I finally quit smoking! I feel better than I’ve felt in many years and I want to help you get there too.
It was several years ago and I was going through a nasty break-up when I reached over and grabbed a cigarette from a friend’s pack. That was the first cigarette I’d smoked in over ten years. After all was said and done with the girlfriend, the only thing that remained was that my old smoking addiction was back and stronger than ever.
Long story short; after battling that dark, black rain cloud that hovered over my head and controlled every aspect of my life for years, I can say that I’m smoke free and a much better man because of it.
Here’s the interesting part. I know that everyone is different and we all place a different set of values on our behavior. Some view smoking as nothing more than something they know they probably shouldn’t do. That’s all well and good and may make quitting easier for you if you don’t give it too much meaning. If you’re anything like me, however, smoking became a constant, 30+ times a day reminder of how I was not living up to my potential. I began to see myself as a failure. When a person attaches that much negative emotion to a behavior, it gains much more strength than it deserves and can make quitting a living hell!
I’d like to share with you a couple of things that I did to help make the transition from all of that negative emotion and ‘smokers hell’ to a smoke-free and healthy individual and also discuss the change in mental and physical state from smoker to non-smoker. It’s an amazing feeling and I really want to inspire you to finally let go of that awful habit and live to your full potential.
Because I’d tried to quit too many times to even attempt to count, I had a fairly solid supply of 4mg nicotine lozenges and nicotine gum. In the past, I’d always tried to make an Pure Ice Mr Freeze about face from cigarettes to either the gum or the lozenges. Well, as any smoker can attest to, a fresh cup of coffee and a piece of nicotine gum in the morning just doesn’t cut it! Then you pace around the house and finally throw in the towel and go buy another pack. The problem with that is that you condition your mind into believing that you can’t quit and it makes it really difficult to push through that craving.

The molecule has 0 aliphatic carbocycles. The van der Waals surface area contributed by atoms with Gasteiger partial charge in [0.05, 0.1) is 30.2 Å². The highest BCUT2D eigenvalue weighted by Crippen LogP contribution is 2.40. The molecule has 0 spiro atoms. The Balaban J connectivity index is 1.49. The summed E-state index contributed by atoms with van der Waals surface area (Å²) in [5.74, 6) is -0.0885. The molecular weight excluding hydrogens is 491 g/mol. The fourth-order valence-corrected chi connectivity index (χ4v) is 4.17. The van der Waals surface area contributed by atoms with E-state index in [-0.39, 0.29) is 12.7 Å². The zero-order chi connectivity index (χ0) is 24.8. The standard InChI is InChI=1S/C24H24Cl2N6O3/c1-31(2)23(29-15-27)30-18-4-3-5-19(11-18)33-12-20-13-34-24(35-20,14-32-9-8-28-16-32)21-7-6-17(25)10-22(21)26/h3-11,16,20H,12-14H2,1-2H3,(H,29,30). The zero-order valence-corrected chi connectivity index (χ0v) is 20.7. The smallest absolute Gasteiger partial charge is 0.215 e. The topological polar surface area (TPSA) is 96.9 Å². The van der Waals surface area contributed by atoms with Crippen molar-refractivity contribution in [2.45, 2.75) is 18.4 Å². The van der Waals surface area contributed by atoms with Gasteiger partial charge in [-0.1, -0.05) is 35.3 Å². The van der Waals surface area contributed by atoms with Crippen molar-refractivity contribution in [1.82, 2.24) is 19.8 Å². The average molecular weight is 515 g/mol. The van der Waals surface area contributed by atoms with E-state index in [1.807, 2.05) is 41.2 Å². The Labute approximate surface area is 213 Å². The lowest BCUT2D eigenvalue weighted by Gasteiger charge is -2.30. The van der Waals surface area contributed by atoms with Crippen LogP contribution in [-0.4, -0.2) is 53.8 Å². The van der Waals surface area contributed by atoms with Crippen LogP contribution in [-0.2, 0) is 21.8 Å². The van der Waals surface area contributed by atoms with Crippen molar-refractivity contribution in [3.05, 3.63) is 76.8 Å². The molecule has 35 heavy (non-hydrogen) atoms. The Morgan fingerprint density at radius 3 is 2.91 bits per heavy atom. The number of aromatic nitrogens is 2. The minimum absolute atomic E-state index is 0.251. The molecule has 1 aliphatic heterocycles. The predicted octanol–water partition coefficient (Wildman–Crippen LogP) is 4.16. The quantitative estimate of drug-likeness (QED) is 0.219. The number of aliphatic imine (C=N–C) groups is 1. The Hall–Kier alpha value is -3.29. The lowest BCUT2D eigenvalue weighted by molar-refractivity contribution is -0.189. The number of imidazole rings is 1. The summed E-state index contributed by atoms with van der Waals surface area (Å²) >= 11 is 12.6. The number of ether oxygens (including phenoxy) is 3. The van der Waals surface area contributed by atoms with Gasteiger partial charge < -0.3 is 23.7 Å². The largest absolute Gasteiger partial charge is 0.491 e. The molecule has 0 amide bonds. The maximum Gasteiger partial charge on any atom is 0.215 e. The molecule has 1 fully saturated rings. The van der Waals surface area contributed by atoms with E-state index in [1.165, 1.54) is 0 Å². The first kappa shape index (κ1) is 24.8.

Rather than make the sudden switch, I went ahead and had a few smokes in the morning and then eased into the gum. It was so much easier that way to begin building the confidence that would ultimately be needed. From about mid-morning on, I got to where I was comfortably controlling 5 out of 6 cravings with gum. Training your brain to do this and acknowledging the fact that you CAN control cravings is the key to success!
Another important factor was my reduction in caffeine. Our bodies do a wonderful job of keeping an even keel. When we take in too much coffee and get the morning jitters, the brains natural response is to ingest something to counter it. Can you say, smoke cravings? I drink various green teas now and I love it. They have a little caffeine but nothing like a cup of home brew and they have a nice ‘zen’ effect that works really well to help counter some of the stress of stopping smoking.